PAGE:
So we're in the shop wiring up the '69 Bonneville last night. The guy that bought the bike, and commissioned me to build it up for him, has been coming by to help and learn through the whole process. He is having a great time in general and is learning a lot. Nice fellow.
Everyone wonders at times how they must appear to others, through someone else's eyes. I like to surprise people and shatter expectations. Defy classification. It's my policy.
So we get to talking about software/systems development on a conceptual and theoretical level and he realizes that I don't wrench for living. It turns out we agree on a lot of things and are both pretty serious about our commitment to quality work.
All the while, the music shuffler is cycling from Hank Sr., to Abbysinian Gospel Choir, to Howlin' Wolf, to Miles, to Talib Kweli, to chick music, to hillbilly music, to hippie music, to . . . you get the point. Mind fuck, likely.
We decide to head up to my apartment for a beer break as it's about 100F in the shop with no AC. From the first floor to the third floor is like moving from East New York to Park Ave. Shattered. Hidden utopias tucked into ghetto streets defy logic for some.
He takes it all in stride. Like everyone I respect, he has not visibly judged or assumed anything.
Buttoning up the new slick wiring job, a big-ass rat (I promised rats, yes?) boldly saunters past at strolling speed without even changing his course to cut a wider swath around us. He didn't even look our way to see if we were a threat. Dumbass.
John, one of my shopmates, says "Oh yeah, we picked up some pistols upstate this weekend, hang on . . . " and walks over to his box to pull out a pellet pistol. He hands it to me, I get on the floor so I can look under the Bridgeport where the rat was last seen to find him sitting a few feet away looking me right in the eye. I sighted him and took my shot. Got the fucker! Rakim (John's pit bull) runs over all excited to chase down the now twisting and writhing rat. He is jonesing to play with it but is perfectly trained to heed John's order to leave it alone. Rakim is shaking with excitement as he does all he can not to lapse in his discipline.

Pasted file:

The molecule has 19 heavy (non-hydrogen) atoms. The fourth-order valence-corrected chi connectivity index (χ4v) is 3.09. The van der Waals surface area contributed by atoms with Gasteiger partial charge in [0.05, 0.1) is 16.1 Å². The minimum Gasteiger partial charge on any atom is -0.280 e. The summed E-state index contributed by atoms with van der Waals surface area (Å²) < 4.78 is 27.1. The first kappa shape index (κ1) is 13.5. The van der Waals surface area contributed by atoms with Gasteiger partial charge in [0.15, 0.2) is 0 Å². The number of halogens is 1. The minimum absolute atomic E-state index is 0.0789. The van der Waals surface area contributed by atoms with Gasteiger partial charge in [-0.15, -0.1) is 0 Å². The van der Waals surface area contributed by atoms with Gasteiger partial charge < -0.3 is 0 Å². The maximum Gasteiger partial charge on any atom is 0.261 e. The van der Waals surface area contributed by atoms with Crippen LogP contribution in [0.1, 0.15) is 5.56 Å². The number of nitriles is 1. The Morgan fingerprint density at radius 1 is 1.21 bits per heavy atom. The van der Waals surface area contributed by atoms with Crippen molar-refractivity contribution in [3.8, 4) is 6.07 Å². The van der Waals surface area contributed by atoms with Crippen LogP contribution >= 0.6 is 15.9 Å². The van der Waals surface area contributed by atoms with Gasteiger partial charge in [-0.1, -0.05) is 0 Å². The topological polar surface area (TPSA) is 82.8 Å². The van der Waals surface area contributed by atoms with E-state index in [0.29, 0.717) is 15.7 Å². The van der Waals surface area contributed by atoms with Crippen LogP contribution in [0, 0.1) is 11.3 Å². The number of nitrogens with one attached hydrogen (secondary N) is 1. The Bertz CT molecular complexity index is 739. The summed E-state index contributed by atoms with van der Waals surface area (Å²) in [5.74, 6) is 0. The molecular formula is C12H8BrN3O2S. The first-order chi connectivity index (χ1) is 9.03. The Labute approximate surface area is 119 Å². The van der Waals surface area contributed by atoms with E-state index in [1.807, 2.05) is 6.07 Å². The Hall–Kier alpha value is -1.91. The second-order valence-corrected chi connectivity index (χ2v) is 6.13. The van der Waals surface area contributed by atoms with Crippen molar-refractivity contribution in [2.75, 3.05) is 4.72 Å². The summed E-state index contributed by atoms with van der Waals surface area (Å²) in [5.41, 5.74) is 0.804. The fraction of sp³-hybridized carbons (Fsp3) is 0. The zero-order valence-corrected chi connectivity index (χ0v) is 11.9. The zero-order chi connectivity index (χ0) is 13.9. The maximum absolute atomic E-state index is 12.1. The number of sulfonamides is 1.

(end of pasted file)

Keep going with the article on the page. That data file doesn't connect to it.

I take a mental step back to consider appearances and stereotypes.
Stereotypes don't grow in a vacuum. They are often based on some truths. They also are often based on appearances that appear to be truths, but are not. The fibers of truth and appearance (and the need to classify) that weave them into existence are fascinating.
Depending on who might have been watching, this scene might have appeared to be a room full of biker dirtbags playing with guns and drinking while their tough-guy dog ran around buck wild.
The people there know it as something else.
It's essence is unchanged, despite the audience.
I consider the conclusions I have made in my life and how I came to them. Carefully. And frequently.
Jason - August, 2005